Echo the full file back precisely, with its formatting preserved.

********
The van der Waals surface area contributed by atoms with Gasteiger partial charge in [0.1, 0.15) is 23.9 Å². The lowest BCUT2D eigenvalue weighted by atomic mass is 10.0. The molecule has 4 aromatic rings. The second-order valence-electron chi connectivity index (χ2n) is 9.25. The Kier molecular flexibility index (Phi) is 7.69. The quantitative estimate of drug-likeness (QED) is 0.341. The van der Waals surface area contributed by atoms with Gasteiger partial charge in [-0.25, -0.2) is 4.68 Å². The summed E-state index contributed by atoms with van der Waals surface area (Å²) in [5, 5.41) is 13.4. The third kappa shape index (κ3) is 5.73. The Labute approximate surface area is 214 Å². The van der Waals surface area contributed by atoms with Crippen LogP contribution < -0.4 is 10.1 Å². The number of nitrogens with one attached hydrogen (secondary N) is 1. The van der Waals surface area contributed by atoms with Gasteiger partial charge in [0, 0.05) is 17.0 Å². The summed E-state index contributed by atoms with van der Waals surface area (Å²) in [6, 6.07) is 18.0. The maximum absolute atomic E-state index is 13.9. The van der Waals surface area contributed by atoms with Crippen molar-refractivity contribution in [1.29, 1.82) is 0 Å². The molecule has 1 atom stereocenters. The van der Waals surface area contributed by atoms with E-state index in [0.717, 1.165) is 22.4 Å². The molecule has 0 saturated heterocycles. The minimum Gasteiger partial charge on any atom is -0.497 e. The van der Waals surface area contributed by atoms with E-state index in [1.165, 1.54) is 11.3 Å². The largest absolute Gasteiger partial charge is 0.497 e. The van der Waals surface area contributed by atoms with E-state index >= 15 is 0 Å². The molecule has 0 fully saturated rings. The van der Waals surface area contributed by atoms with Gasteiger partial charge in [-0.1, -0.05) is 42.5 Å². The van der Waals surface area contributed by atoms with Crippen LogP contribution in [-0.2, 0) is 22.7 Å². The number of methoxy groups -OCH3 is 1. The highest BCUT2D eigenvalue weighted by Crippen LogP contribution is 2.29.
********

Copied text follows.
The van der Waals surface area contributed by atoms with Gasteiger partial charge in [0.1, 0.15) is 23.9 Å². The lowest BCUT2D eigenvalue weighted by atomic mass is 10.0. The molecule has 4 aromatic rings. The second-order valence-electron chi connectivity index (χ2n) is 9.25. The Kier molecular flexibility index (Phi) is 7.69. The quantitative estimate of drug-likeness (QED) is 0.341. The van der Waals surface area contributed by atoms with Gasteiger partial charge in [-0.25, -0.2) is 4.68 Å². The summed E-state index contributed by atoms with van der Waals surface area (Å²) in [5, 5.41) is 13.4. The third kappa shape index (κ3) is 5.73. The Labute approximate surface area is 214 Å². The van der Waals surface area contributed by atoms with Crippen LogP contribution < -0.4 is 10.1 Å². The number of nitrogens with one attached hydrogen (secondary N) is 1. The van der Waals surface area contributed by atoms with Gasteiger partial charge in [0, 0.05) is 17.0 Å². The summed E-state index contributed by atoms with van der Waals surface area (Å²) in [6, 6.07) is 18.0. The maximum absolute atomic E-state index is 13.9. The van der Waals surface area contributed by atoms with Crippen molar-refractivity contribution in [1.29, 1.82) is 0 Å². The molecule has 1 atom stereocenters. The van der Waals surface area contributed by atoms with E-state index in [0.717, 1.165) is 22.4 Å². The molecule has 0 saturated heterocycles. The minimum Gasteiger partial charge on any atom is -0.497 e. The van der Waals surface area contributed by atoms with E-state index in [1.165, 1.54) is 11.3 Å². The largest absolute Gasteiger partial charge is 0.497 e. The van der Waals surface area contributed by atoms with E-state index >= 15 is 0 Å². The molecule has 0 fully saturated rings. The van der Waals surface area contributed by atoms with Gasteiger partial charge in [-0.1, -0.05) is 42.5 Å². The van der Waals surface area contributed by atoms with Crippen LogP contribution in [-0.2, 0) is 22.7 Å². The number of methoxy groups -OCH3 is 1. The highest BCUT2D eigenvalue weighted by Crippen LogP contribution is 2.29.